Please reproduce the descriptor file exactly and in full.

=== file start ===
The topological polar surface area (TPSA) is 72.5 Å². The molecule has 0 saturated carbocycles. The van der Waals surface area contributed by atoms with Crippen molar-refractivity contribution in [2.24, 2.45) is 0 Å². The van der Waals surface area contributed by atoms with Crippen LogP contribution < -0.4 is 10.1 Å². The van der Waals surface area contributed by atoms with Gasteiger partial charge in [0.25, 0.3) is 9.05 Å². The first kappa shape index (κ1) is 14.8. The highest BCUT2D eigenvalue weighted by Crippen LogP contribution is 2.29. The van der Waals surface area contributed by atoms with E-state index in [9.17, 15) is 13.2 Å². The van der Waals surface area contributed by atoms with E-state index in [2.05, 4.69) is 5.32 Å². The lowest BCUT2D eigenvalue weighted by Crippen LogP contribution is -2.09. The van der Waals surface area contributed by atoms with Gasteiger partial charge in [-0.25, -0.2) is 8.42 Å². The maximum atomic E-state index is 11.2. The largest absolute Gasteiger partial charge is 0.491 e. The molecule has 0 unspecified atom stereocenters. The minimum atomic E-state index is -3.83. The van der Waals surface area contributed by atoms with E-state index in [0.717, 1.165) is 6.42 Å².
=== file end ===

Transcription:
The topological polar surface area (TPSA) is 72.5 Å². The molecule has 0 saturated carbocycles. The van der Waals surface area contributed by atoms with Crippen molar-refractivity contribution in [2.24, 2.45) is 0 Å². The van der Waals surface area contributed by atoms with Crippen LogP contribution < -0.4 is 10.1 Å². The van der Waals surface area contributed by atoms with Gasteiger partial charge in [0.25, 0.3) is 9.05 Å². The first kappa shape index (κ1) is 14.8. The highest BCUT2D eigenvalue weighted by Crippen LogP contribution is 2.29. The van der Waals surface area contributed by atoms with E-state index in [9.17, 15) is 13.2 Å². The van der Waals surface area contributed by atoms with E-state index in [2.05, 4.69) is 5.32 Å². The lowest BCUT2D eigenvalue weighted by Crippen LogP contribution is -2.09. The van der Waals surface area contributed by atoms with Gasteiger partial charge in [-0.25, -0.2) is 8.42 Å². The maximum atomic E-state index is 11.2. The largest absolute Gasteiger partial charge is 0.491 e. The molecule has 0 unspecified atom stereocenters. The minimum atomic E-state index is -3.83. The van der Waals surface area contributed by atoms with E-state index in [0.717, 1.165) is 6.42 Å².